You know that feeling when someone just gets you, gets your situation. No need to try to explain or to justify. That person understands. What a rush of relief! A burden lifted off your heart. An untying of the defensive knot in the pit of your stomach.
Quite the contrast to when someone looks quizzically at you or gives you a semi-blank stare and a perfunctory, polite response. That person doesn’t get it. And he or she is not really interested in trying to do so.
Two of Merriam-Webster’s definitions of understanding are as follows:
“A mental grasp: comprehension”; “sympathy.”
Sometimes the former is not possible. We can’t always comprehend everyone and their individual circumstances. The majority of us cannot fathom the experiences of a military combat veteran. It’s hard for me to grasp the mentality of someone who goes through life without faith in God. Sometimes it’s hard for a family member or friend to understand a loved one who struggles with depression or anxiety. The list is endless.
However, when comprehension is absent, sympathy or maybe empathy can and should fill up the difference.
In To Kill a Mockingbird, Harper Lee writes,
“You never really understand a person until you consider things from his point of view…Until you climb inside of his skin and walk around in it.”
One of my primary professors in college taught his students David Sanderlin’s concept of “riding a hobbyhorse” when writing a history paper. A “hobbyhorse” is someone’s individual perception or viewpoint of the world shaped by his or her unique experiences. We need to be aware of our own hobbyhorse as well as try to figure out the hobbyhorse of the author/historian whose work we are reading.
Like with research, one can identify someone else’s hobbyhorse in real life while still maintaining the integrity of one’s own principles and viewpoint. Extending understanding to another person does not mean we must compromise what we hold to be right and true. It means we show respect to someone whose life experiences have been different than ours.
Understanding is something sorely lacking in today’s society and public discourse.
Everyone nowadays is labeled and pigeon-holed. Groups, demographics, identity politics. Us versus them.
We tend to be scared of what we don’t understand maybe because we’ve encountered something truly foreign to us or maybe because we’re apprehensive that it may challenge our thinking or lifestyle.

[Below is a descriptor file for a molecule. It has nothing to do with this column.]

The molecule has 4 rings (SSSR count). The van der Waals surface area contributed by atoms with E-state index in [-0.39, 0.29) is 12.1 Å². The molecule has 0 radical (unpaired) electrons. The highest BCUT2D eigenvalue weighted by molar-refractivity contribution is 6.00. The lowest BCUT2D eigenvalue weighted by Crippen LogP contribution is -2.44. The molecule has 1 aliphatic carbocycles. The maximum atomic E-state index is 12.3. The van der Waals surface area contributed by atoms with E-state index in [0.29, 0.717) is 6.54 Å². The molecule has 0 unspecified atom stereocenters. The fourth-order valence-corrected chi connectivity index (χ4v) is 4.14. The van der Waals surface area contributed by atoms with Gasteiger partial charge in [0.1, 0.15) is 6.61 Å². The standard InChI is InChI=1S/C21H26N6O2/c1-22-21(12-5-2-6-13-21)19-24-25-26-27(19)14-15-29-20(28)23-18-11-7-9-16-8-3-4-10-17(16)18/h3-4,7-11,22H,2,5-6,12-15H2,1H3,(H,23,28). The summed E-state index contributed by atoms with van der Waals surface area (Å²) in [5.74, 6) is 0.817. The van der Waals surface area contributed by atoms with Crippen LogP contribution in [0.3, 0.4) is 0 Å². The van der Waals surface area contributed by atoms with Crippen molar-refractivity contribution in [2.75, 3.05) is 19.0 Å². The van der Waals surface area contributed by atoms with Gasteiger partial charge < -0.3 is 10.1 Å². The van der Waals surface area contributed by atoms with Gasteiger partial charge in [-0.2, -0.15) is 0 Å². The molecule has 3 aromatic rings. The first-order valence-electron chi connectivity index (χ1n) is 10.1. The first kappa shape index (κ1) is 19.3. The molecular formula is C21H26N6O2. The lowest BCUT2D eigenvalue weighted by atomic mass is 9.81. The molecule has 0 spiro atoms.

Racist. Bigot. Homophobe. Sexist. We hear these epithets thrown around on a daily basis in the media. Perhaps justifiably in some cases. Perhaps more often because we don’t want to admit that the situation or topic around which these ugly labels are used is complex and nuanced.
When we don’t understand a person or a situation or a way of thinking, we resort to petty mockery or personal criticism. We don’t debate an idea or a principle but go after a person. We let our emotions overpower our reason. We invoke flippant sarcasm or ad hominem attacks instead of intelligent wit and logical arguments.
We forget that understanding, whether comprehension or sympathy, is a gift we can give to another. If we can’t attain a “mental grasp,” we can still show sympathy. We can compassionately ask for that other person to share with us and we may find that our own understanding is expanded in the process. Maybe what we can share with that person will help him or her in return.
Whether we’re addressing a different way of thinking or trying to comprehend another person’s health struggle, it takes humility to admit, “I don’t understand, but I want to. Please explain it to me.”
Sanderlin offers this pearl of wisdom in Writing the History Paper,“We will never understand, much less learn from others, if we condemn them for not knowing what we know, rather than respect them for knowing what we do not know.”
We are all children of God. While we debate and hopefully endeavor to seek truth and the common good, we need to remind ourselves that we can all learn from one another.
Again, though he is referring to a study of history, Sanderlin offers sage advice when he states, “The historian strives to understand people in the past that he might better understand himself.”
Endeavoring to understand someone else’s viewpoint may lead us to a deeper gratitude for our own beliefs and life experiences or it maybe it will challenge us to approach some people and situations differently.
Offering support to someone living with with physical or emotional challenges can teach us to have greater patience and compassion and to learn to put someone else’s needs before our own.
We know how freeing and reassuring it is when understanding is extended to us. We need to pray and to strive to offer understanding to others in return.